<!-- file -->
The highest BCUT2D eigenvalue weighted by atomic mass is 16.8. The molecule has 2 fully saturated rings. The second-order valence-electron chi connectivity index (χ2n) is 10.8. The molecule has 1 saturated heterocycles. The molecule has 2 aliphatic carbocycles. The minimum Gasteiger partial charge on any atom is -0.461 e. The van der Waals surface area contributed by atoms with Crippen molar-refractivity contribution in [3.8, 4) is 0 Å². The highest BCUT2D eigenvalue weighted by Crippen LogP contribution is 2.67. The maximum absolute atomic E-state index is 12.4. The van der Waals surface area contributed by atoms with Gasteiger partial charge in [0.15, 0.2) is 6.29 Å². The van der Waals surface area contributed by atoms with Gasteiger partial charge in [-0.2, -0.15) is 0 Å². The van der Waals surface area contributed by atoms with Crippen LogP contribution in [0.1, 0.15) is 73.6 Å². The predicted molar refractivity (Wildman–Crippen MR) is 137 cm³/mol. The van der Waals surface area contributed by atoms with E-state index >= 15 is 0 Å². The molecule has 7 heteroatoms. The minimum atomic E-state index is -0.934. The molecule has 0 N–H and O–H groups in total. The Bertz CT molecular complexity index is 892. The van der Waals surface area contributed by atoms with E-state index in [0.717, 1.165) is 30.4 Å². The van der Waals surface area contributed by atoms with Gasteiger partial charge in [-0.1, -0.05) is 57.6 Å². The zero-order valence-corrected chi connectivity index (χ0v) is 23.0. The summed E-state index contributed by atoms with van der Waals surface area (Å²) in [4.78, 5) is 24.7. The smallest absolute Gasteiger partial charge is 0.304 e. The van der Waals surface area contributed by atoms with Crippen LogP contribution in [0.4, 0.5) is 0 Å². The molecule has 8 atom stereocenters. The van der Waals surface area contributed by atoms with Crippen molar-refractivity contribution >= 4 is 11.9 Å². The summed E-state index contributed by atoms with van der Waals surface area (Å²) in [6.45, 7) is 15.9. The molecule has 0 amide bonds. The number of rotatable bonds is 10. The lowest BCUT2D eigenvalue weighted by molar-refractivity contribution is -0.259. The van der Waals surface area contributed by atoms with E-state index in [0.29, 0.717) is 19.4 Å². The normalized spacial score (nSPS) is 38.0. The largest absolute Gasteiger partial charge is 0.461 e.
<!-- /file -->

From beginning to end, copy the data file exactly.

The highest BCUT2D eigenvalue weighted by atomic mass is 16.8. The molecule has 2 fully saturated rings. The second-order valence-electron chi connectivity index (χ2n) is 10.8. The molecule has 1 saturated heterocycles. The molecule has 2 aliphatic carbocycles. The minimum Gasteiger partial charge on any atom is -0.461 e. The van der Waals surface area contributed by atoms with Crippen molar-refractivity contribution in [3.8, 4) is 0 Å². The highest BCUT2D eigenvalue weighted by Crippen LogP contribution is 2.67. The maximum absolute atomic E-state index is 12.4. The van der Waals surface area contributed by atoms with Gasteiger partial charge in [0.15, 0.2) is 6.29 Å². The van der Waals surface area contributed by atoms with Gasteiger partial charge in [-0.2, -0.15) is 0 Å². The van der Waals surface area contributed by atoms with Crippen LogP contribution in [0.1, 0.15) is 73.6 Å². The predicted molar refractivity (Wildman–Crippen MR) is 137 cm³/mol. The van der Waals surface area contributed by atoms with E-state index >= 15 is 0 Å². The molecule has 7 heteroatoms. The minimum atomic E-state index is -0.934. The molecule has 0 N–H and O–H groups in total. The Bertz CT molecular complexity index is 892. The van der Waals surface area contributed by atoms with E-state index in [0.717, 1.165) is 30.4 Å². The van der Waals surface area contributed by atoms with Gasteiger partial charge in [-0.1, -0.05) is 57.6 Å². The zero-order valence-corrected chi connectivity index (χ0v) is 23.0. The summed E-state index contributed by atoms with van der Waals surface area (Å²) in [4.78, 5) is 24.7. The smallest absolute Gasteiger partial charge is 0.304 e. The van der Waals surface area contributed by atoms with Crippen LogP contribution in [0.4, 0.5) is 0 Å². The molecule has 8 atom stereocenters. The van der Waals surface area contributed by atoms with Crippen molar-refractivity contribution >= 4 is 11.9 Å². The summed E-state index contributed by atoms with van der Waals surface area (Å²) in [6.45, 7) is 15.9. The molecule has 0 amide bonds. The number of rotatable bonds is 10. The lowest BCUT2D eigenvalue weighted by molar-refractivity contribution is -0.259. The van der Waals surface area contributed by atoms with E-state index in [0.29, 0.717) is 19.4 Å². The normalized spacial score (nSPS) is 38.0. The largest absolute Gasteiger partial charge is 0.461 e.